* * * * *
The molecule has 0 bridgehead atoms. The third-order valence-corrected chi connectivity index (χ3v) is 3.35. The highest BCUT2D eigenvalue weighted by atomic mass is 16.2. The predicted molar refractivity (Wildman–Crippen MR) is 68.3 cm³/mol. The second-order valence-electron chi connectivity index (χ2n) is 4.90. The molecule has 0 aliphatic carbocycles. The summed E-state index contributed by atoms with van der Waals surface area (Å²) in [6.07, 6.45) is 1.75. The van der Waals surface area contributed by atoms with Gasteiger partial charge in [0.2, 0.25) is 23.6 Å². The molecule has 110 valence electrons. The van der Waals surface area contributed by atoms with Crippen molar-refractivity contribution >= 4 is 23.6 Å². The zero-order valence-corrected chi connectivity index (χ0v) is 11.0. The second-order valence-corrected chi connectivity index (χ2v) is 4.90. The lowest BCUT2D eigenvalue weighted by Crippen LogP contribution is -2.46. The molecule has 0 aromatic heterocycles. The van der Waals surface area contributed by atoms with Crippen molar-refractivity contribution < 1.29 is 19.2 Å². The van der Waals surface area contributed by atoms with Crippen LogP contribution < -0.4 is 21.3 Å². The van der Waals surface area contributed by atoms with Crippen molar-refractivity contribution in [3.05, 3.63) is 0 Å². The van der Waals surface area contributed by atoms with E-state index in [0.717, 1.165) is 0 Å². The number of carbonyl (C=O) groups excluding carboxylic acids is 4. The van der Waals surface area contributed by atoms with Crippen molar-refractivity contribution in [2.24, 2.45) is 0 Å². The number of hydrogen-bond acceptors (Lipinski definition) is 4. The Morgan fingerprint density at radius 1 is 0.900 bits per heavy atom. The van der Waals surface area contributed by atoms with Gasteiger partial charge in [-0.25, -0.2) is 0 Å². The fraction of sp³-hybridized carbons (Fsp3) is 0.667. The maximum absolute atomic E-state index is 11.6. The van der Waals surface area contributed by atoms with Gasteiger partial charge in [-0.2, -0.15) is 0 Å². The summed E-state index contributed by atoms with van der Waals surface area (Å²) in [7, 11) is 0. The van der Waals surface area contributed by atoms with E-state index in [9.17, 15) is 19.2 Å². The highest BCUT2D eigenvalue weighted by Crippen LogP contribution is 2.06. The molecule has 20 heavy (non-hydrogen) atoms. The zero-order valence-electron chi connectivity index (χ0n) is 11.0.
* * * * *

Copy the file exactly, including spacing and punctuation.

The molecule has 0 bridgehead atoms. The third-order valence-corrected chi connectivity index (χ3v) is 3.35. The highest BCUT2D eigenvalue weighted by atomic mass is 16.2. The predicted molar refractivity (Wildman–Crippen MR) is 68.3 cm³/mol. The second-order valence-electron chi connectivity index (χ2n) is 4.90. The molecule has 0 aliphatic carbocycles. The summed E-state index contributed by atoms with van der Waals surface area (Å²) in [6.07, 6.45) is 1.75. The van der Waals surface area contributed by atoms with Gasteiger partial charge in [0.2, 0.25) is 23.6 Å². The molecule has 110 valence electrons. The van der Waals surface area contributed by atoms with Crippen molar-refractivity contribution >= 4 is 23.6 Å². The zero-order valence-corrected chi connectivity index (χ0v) is 11.0. The second-order valence-corrected chi connectivity index (χ2v) is 4.90. The lowest BCUT2D eigenvalue weighted by Crippen LogP contribution is -2.46. The molecule has 0 aromatic heterocycles. The van der Waals surface area contributed by atoms with Crippen molar-refractivity contribution < 1.29 is 19.2 Å². The van der Waals surface area contributed by atoms with Crippen LogP contribution < -0.4 is 21.3 Å². The van der Waals surface area contributed by atoms with Crippen molar-refractivity contribution in [3.05, 3.63) is 0 Å². The van der Waals surface area contributed by atoms with E-state index in [0.717, 1.165) is 0 Å². The number of carbonyl (C=O) groups excluding carboxylic acids is 4. The van der Waals surface area contributed by atoms with Crippen molar-refractivity contribution in [2.24, 2.45) is 0 Å². The number of hydrogen-bond acceptors (Lipinski definition) is 4. The Morgan fingerprint density at radius 1 is 0.900 bits per heavy atom. The van der Waals surface area contributed by atoms with Gasteiger partial charge in [-0.25, -0.2) is 0 Å². The fraction of sp³-hybridized carbons (Fsp3) is 0.667. The maximum absolute atomic E-state index is 11.6. The van der Waals surface area contributed by atoms with Gasteiger partial charge in [-0.2, -0.15) is 0 Å². The summed E-state index contributed by atoms with van der Waals surface area (Å²) in [7, 11) is 0. The van der Waals surface area contributed by atoms with E-state index in [9.17, 15) is 19.2 Å². The highest BCUT2D eigenvalue weighted by Crippen LogP contribution is 2.06. The molecule has 20 heavy (non-hydrogen) atoms. The zero-order valence-electron chi connectivity index (χ0n) is 11.0.